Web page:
We are two weeks into the release of Magic In The Moonlight, the new film written and directed by Woody Allen. It’s had a strong second week at the box office. We also have new interviews with costume designer Sonia Grande and actress Jacki Weaver.
Magic In the Moonlight has now earned $1,634,218 in the US box office. It’s well ahead of To Rome With Love in it’s second week, and has already earned more than at least three of Allen’s other films.
It was the 18th highest earning film in the US last week, and the 3rd highest per-theatre average (behind ‘Guardians Of the Galaxy‘ and ‘Calvary‘).
The film has already opened in Norway, earning $65k. Which means the worldwide earnings are just a little but off from $1.7m.
Next week will see the film expand to even more theatres across the US. Belgium will see a release on 6th August. At the moment, the main focus is on the US.
Find more details at Box Office Mojo
National Post has a great story about Sonia Grande, who designed the costumes for the film (her fourth collaboration with Allen following Vicky Cristina Barcelona, Midnight In Paris and To Rome With Love).
She shared her inspiration for the costumes in the film, as well as some of her sketches for outfits used by Emma Stone and Colin Firth.
On working with Allen:
After reading the script and “having a big conversation with Woody,” Grande says, she researches and presents briefs of ideas of the film, sketches, photographs and reference materials for each of the characters and big scenes. About who they are and what their clothes convey – always keeping Allen’s idiosyncrasies in mind (the director famously has a strong aversion to the colour blue). “I always think the costume has to have more information than necessary, because it’s also part of the narrative, and Woody likes a lot of simplicity,” she explains.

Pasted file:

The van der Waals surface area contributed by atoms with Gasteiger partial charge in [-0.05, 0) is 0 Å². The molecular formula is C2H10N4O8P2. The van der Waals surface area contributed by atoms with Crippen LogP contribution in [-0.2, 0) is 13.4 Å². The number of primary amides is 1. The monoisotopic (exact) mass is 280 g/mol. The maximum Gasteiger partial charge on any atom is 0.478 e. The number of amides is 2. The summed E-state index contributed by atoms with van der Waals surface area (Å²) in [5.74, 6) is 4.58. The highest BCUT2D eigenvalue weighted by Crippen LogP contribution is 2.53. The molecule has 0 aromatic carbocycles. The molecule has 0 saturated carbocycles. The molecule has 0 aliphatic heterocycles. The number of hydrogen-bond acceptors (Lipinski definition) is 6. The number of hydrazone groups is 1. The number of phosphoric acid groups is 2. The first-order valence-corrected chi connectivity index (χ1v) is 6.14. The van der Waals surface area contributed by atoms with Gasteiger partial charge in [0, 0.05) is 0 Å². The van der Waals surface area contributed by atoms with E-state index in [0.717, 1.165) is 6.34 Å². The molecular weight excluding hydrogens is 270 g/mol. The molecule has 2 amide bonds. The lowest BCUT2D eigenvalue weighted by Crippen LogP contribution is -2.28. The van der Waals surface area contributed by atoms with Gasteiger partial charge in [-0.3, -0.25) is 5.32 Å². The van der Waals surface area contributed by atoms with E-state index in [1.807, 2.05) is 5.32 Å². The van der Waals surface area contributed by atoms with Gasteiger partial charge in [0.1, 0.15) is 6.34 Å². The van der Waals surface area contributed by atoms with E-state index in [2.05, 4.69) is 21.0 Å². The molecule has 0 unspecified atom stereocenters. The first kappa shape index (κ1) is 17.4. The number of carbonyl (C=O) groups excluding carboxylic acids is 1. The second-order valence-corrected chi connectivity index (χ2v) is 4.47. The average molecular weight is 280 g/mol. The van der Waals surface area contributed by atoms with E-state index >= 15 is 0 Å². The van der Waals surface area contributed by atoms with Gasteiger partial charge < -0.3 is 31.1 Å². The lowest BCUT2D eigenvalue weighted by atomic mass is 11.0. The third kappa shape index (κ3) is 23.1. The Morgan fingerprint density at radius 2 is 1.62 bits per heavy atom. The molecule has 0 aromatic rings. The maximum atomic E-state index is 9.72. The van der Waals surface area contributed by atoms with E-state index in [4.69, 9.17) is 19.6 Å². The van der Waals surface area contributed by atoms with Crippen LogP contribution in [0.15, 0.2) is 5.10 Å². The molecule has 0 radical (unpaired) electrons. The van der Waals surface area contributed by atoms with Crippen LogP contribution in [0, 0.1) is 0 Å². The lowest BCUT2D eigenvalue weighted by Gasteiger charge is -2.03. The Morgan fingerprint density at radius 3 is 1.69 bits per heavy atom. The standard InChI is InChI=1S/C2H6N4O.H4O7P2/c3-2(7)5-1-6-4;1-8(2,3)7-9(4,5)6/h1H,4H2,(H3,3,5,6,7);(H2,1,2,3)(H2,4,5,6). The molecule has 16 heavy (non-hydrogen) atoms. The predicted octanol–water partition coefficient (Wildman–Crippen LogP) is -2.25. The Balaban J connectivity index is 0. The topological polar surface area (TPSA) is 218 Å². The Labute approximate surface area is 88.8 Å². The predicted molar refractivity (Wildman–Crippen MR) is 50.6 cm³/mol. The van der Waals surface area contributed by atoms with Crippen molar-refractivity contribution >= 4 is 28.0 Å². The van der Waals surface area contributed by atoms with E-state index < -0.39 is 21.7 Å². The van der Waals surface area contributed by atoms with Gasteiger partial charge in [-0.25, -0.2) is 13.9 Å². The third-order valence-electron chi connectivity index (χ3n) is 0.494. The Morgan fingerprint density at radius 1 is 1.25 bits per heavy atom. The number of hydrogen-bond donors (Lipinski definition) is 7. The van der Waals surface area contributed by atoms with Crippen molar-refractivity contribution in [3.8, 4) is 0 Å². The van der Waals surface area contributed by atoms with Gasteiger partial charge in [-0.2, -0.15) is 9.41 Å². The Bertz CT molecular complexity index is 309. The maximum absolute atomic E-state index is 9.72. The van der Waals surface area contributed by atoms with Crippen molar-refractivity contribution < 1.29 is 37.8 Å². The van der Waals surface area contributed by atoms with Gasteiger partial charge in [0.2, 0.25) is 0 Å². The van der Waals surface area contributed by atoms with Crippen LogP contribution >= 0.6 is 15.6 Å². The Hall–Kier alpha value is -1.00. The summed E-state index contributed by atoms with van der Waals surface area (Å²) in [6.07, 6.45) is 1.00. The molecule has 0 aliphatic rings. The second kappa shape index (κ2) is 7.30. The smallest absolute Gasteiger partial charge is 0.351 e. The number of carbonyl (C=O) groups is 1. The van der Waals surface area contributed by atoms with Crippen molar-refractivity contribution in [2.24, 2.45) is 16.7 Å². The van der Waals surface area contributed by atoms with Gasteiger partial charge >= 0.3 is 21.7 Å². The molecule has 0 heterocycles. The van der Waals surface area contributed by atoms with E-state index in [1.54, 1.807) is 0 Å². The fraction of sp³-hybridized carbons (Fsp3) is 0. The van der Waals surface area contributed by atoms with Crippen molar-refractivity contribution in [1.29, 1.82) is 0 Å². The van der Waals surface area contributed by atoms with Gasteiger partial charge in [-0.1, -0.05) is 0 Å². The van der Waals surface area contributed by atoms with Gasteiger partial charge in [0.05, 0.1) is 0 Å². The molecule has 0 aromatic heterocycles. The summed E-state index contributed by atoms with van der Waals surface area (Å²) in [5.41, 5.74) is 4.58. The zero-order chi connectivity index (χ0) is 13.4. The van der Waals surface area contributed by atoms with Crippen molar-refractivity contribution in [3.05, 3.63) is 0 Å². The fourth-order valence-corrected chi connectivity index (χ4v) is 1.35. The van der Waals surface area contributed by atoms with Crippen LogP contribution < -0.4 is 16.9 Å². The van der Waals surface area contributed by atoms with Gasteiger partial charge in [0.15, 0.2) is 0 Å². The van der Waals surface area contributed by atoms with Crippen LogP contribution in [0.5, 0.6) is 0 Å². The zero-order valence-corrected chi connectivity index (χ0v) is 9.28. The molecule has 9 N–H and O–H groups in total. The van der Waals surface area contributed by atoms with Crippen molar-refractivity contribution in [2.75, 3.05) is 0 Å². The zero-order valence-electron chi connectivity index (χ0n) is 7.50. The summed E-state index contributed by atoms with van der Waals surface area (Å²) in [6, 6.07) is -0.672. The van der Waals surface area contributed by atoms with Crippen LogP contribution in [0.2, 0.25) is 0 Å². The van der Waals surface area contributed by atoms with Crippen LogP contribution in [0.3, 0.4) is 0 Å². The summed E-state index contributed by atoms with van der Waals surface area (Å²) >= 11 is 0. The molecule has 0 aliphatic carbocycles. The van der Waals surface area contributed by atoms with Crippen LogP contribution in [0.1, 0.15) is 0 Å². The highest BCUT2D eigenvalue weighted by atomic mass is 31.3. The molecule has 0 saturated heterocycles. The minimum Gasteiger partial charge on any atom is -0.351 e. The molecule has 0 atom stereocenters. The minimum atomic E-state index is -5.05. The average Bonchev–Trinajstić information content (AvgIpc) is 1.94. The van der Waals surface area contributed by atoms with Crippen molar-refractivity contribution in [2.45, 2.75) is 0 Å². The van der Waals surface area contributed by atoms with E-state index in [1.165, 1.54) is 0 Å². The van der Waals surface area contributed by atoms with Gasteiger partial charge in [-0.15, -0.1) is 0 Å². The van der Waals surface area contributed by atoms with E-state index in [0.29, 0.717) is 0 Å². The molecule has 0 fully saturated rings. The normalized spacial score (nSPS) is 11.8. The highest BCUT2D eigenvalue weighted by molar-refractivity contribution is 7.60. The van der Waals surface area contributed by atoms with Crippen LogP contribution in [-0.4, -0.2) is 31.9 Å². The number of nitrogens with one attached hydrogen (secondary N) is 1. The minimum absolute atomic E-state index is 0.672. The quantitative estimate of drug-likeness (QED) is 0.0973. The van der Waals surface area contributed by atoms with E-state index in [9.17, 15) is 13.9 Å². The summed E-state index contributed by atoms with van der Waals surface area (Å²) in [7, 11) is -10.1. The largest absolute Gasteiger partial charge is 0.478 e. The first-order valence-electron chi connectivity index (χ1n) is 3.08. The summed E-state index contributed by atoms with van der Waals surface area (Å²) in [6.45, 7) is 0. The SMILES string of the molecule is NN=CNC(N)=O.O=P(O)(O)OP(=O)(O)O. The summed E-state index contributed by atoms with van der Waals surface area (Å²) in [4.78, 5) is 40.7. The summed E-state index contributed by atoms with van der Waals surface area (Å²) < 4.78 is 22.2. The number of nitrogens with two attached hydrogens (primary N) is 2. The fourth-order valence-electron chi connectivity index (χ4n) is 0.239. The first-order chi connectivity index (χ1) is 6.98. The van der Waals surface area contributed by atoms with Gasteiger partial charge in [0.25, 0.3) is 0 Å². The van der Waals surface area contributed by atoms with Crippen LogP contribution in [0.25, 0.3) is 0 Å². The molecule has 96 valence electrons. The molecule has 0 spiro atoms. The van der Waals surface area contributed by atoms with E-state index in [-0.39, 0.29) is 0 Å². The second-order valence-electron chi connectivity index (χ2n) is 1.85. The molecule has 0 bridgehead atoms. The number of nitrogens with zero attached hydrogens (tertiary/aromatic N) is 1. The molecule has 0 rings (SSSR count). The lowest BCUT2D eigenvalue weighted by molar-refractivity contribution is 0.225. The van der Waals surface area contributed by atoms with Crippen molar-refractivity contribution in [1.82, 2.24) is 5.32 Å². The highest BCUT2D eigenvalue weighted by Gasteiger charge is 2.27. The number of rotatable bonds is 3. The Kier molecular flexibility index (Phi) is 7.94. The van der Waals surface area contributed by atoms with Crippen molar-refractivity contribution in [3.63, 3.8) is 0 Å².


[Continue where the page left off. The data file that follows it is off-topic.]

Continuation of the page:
On the ideas she researched.
Unlike Midnight, only one character is real or at least, she says, was written with a historic person in mind. Wei Ling Soo, Stanley’s magician alter-ego, appears in the opening scenes in full Far East regalia, complete with long limp mustache. “It’s Chung Ling Soo, the stage persona of a 19th century American conjurer,” she says, “and I based his costumes on historical references of how he dressed on stage.”
“The rest are from Woody’s imagination,” Grande says, though to get a feel for the period, she uses photographic references. “But where for Midnight in Paris I reference Man Ray a lot, this film is more grounded in reality and it’s more [Edward] Steichen and [Jacques Henri] Lartigue. It is a very rich period in photography,” she adds, “and I looked at a lot of existing documentation of the French Riviera, photos, news films — of the people, the restaurants, and about Americans like Gerald and Sara Murphy.”
Go check out the National Post article. It’s really insightful and has more of her sketches.
Finally, Jacki Weaver has been talking to her local Australian press about ‘Magic…‘. In a News.com.au profile, she spoke briefly about Allen.
He doesn’t say very much. Some actors don’t like that but I am fine with it. I learnt a long time ago that when they are not saying anything to me they are usually happy with what they are getting.
That’s all for this week. Be back next week for another box office update.